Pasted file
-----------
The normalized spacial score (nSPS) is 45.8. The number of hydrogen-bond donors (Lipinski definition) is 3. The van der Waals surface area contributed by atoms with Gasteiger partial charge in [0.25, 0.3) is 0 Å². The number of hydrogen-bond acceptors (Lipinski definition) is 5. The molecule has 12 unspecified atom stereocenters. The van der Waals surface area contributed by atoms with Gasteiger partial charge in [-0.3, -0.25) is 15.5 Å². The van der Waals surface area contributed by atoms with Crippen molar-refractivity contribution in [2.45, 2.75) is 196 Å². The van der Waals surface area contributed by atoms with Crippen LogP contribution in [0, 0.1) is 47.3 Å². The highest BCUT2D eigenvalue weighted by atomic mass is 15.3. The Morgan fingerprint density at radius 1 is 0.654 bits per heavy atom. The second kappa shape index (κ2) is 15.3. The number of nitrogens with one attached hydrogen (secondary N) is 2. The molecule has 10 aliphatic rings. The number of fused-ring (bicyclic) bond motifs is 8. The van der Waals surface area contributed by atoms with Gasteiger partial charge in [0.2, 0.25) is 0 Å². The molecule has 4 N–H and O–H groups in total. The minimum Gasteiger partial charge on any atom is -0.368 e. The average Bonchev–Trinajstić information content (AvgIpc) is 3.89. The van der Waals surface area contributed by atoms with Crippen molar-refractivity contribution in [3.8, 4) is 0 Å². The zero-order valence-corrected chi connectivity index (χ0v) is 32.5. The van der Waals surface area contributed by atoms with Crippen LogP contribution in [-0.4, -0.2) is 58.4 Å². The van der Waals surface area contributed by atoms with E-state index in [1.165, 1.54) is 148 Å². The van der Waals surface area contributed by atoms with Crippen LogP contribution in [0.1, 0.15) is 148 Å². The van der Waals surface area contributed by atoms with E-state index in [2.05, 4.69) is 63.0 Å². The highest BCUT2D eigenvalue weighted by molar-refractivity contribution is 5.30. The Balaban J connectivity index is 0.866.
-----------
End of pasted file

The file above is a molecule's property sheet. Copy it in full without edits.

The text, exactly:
The normalized spacial score (nSPS) is 45.8. The number of hydrogen-bond donors (Lipinski definition) is 3. The van der Waals surface area contributed by atoms with Gasteiger partial charge in [0.25, 0.3) is 0 Å². The number of hydrogen-bond acceptors (Lipinski definition) is 5. The molecule has 12 unspecified atom stereocenters. The van der Waals surface area contributed by atoms with Gasteiger partial charge in [-0.3, -0.25) is 15.5 Å². The van der Waals surface area contributed by atoms with Crippen molar-refractivity contribution in [2.45, 2.75) is 196 Å². The van der Waals surface area contributed by atoms with Crippen LogP contribution in [0, 0.1) is 47.3 Å². The highest BCUT2D eigenvalue weighted by atomic mass is 15.3. The Morgan fingerprint density at radius 1 is 0.654 bits per heavy atom. The second kappa shape index (κ2) is 15.3. The number of nitrogens with one attached hydrogen (secondary N) is 2. The molecule has 10 aliphatic rings. The number of fused-ring (bicyclic) bond motifs is 8. The van der Waals surface area contributed by atoms with Gasteiger partial charge in [0.2, 0.25) is 0 Å². The molecule has 4 N–H and O–H groups in total. The minimum Gasteiger partial charge on any atom is -0.368 e. The average Bonchev–Trinajstić information content (AvgIpc) is 3.89. The van der Waals surface area contributed by atoms with Crippen molar-refractivity contribution in [3.8, 4) is 0 Å². The zero-order valence-corrected chi connectivity index (χ0v) is 32.5. The van der Waals surface area contributed by atoms with Crippen LogP contribution in [-0.4, -0.2) is 58.4 Å². The van der Waals surface area contributed by atoms with E-state index in [1.165, 1.54) is 148 Å². The van der Waals surface area contributed by atoms with Crippen LogP contribution in [0.1, 0.15) is 148 Å². The van der Waals surface area contributed by atoms with E-state index in [2.05, 4.69) is 63.0 Å². The highest BCUT2D eigenvalue weighted by molar-refractivity contribution is 5.30. The Balaban J connectivity index is 0.866.